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How long do you give an employee to improve?

Tuesday, 4 December 2012 | By Vicki Crowe

How long do you give an employee to improve? I employed someone who is young and enthusiastic but keeps making mistakes.

 

Six months in, should I keep working on them or cut my losses and start all over again?

 

This is always a tough call, particularly as it’s more important to employ for attitude over skills.

 

Before you decide to cut your losses, consider the following reasons for the employee’s mistakes:

  • Have you given clear expectations, support and daily feedback?
  • Has the employee received the necessary training to undertake the tasks?
  • And lastly, and one that is often over looked but is critical, have you got the right person for the right job? Are the tasks they’re undertaking matched to their strengths?

You say that you have been ‘working on them’, so let’s discount the first option.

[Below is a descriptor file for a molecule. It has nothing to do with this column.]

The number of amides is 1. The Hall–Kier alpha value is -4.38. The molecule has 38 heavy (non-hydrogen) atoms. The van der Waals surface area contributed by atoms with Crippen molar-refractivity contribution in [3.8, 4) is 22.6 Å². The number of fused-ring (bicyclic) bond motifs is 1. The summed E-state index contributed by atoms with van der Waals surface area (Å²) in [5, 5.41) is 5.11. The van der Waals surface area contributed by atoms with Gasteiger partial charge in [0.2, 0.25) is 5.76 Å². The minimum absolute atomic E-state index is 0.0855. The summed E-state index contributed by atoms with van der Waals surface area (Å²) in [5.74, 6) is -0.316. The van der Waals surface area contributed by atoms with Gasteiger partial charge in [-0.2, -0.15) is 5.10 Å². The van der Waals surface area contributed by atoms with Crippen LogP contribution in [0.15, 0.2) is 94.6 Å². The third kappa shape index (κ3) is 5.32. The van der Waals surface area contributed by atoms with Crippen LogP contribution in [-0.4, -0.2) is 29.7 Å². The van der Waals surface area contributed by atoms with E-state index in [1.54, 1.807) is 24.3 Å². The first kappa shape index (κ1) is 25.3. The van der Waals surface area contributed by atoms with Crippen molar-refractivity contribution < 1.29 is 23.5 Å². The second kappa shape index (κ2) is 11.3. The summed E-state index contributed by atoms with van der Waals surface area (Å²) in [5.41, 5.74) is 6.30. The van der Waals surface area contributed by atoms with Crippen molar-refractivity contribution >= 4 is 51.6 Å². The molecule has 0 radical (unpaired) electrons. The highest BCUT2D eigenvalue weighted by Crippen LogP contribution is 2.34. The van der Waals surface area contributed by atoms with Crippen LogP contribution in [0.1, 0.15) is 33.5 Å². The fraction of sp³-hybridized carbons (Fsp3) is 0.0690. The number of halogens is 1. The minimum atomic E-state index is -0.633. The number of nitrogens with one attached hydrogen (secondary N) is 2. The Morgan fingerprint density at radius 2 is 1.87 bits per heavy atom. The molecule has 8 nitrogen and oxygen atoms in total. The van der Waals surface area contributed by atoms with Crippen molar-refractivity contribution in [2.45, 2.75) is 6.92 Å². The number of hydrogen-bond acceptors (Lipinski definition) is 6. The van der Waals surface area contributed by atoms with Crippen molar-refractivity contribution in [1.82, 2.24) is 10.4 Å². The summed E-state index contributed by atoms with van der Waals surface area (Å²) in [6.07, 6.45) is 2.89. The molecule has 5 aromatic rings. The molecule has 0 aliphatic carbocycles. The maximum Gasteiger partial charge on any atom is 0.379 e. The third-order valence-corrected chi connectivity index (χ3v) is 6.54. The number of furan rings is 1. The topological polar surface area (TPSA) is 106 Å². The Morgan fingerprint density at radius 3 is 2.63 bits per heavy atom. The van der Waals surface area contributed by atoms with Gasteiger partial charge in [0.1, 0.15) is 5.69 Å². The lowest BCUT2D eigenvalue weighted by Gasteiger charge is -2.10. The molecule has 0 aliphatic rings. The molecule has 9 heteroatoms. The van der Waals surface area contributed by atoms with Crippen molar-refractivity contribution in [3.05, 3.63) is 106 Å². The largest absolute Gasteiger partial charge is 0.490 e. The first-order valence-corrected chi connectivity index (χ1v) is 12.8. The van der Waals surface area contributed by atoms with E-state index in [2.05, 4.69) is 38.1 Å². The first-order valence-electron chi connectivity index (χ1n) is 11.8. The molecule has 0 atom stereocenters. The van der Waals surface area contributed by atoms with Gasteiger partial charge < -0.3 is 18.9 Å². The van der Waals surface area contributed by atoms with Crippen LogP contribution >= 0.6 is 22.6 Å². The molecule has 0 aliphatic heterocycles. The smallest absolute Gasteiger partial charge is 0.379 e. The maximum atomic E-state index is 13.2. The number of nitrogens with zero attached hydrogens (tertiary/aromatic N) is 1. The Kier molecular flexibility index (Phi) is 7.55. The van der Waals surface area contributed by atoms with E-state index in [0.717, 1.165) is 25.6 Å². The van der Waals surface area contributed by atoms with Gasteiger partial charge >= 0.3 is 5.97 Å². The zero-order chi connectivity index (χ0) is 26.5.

The next two options above involve having a one-on-one conversation with the employee and asking them why they feel they are making mistakes.

 

If you find more training is required, the best approach is to involve the employee in being able to identify their weaknesses.

 

You can draw up a simple learning and training matrix and work together on the best approach. There are heaps of free templates online.

 

If they feel they have received the training to carry out the task you will then need to talk about where they believe their strengths and weaknesses lie.

 

You can approach this in a positive way by asking them what aspects of the job they love and which ones they’d rather not do.

 

You may find that they are just not suited to the role you employed them to do.

 

From experience, I have found that when mistakes keep happening the person is either unskilled and not confident to undertake the task or is not motivated to perform the task and puts in the least amount of effort.

 

To give you an example, many years ago I employed an accounts person who turned out to be a disaster.

 

They had no attention to detail, doubled paid the BAS and ended up costing my business big dollars. Their strengths clearly didn’t include attention to detail.

 

People don’t generally go out of their way to make mistakes. Mistakes are natural and a way that we learn and grow.

 

But, if the mistakes are having a financial impact on your business and your time, I’d say you have no other choice than to make some changes.